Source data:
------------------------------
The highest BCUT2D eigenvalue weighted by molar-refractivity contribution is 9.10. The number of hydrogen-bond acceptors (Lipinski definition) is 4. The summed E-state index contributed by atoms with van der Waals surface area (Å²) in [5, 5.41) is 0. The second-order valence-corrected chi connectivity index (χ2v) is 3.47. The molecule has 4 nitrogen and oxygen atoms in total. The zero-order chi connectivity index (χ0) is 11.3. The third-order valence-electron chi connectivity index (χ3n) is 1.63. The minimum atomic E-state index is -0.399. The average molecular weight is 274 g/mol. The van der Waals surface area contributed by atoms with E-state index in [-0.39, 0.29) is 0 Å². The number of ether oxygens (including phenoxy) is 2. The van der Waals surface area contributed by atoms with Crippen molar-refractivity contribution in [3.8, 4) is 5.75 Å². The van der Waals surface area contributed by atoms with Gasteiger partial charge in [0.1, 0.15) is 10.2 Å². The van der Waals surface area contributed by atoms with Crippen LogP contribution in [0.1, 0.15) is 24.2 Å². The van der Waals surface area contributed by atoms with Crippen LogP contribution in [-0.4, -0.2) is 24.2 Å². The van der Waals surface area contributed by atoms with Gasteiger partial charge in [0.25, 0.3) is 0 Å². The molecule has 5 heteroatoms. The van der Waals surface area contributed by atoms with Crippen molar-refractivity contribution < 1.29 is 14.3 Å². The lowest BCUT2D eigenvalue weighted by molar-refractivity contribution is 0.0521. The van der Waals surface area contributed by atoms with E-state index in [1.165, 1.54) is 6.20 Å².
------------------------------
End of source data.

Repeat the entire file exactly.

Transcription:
The highest BCUT2D eigenvalue weighted by molar-refractivity contribution is 9.10. The number of hydrogen-bond acceptors (Lipinski definition) is 4. The summed E-state index contributed by atoms with van der Waals surface area (Å²) in [5, 5.41) is 0. The second-order valence-corrected chi connectivity index (χ2v) is 3.47. The molecule has 4 nitrogen and oxygen atoms in total. The zero-order chi connectivity index (χ0) is 11.3. The third-order valence-electron chi connectivity index (χ3n) is 1.63. The minimum atomic E-state index is -0.399. The average molecular weight is 274 g/mol. The van der Waals surface area contributed by atoms with E-state index in [-0.39, 0.29) is 0 Å². The number of ether oxygens (including phenoxy) is 2. The van der Waals surface area contributed by atoms with Crippen molar-refractivity contribution in [3.8, 4) is 5.75 Å². The van der Waals surface area contributed by atoms with Gasteiger partial charge in [0.1, 0.15) is 10.2 Å². The van der Waals surface area contributed by atoms with Crippen LogP contribution in [0.1, 0.15) is 24.2 Å². The van der Waals surface area contributed by atoms with Crippen LogP contribution in [-0.4, -0.2) is 24.2 Å². The van der Waals surface area contributed by atoms with Gasteiger partial charge in [0.25, 0.3) is 0 Å². The molecule has 5 heteroatoms. The van der Waals surface area contributed by atoms with Crippen molar-refractivity contribution < 1.29 is 14.3 Å². The lowest BCUT2D eigenvalue weighted by molar-refractivity contribution is 0.0521. The van der Waals surface area contributed by atoms with E-state index in [1.165, 1.54) is 6.20 Å².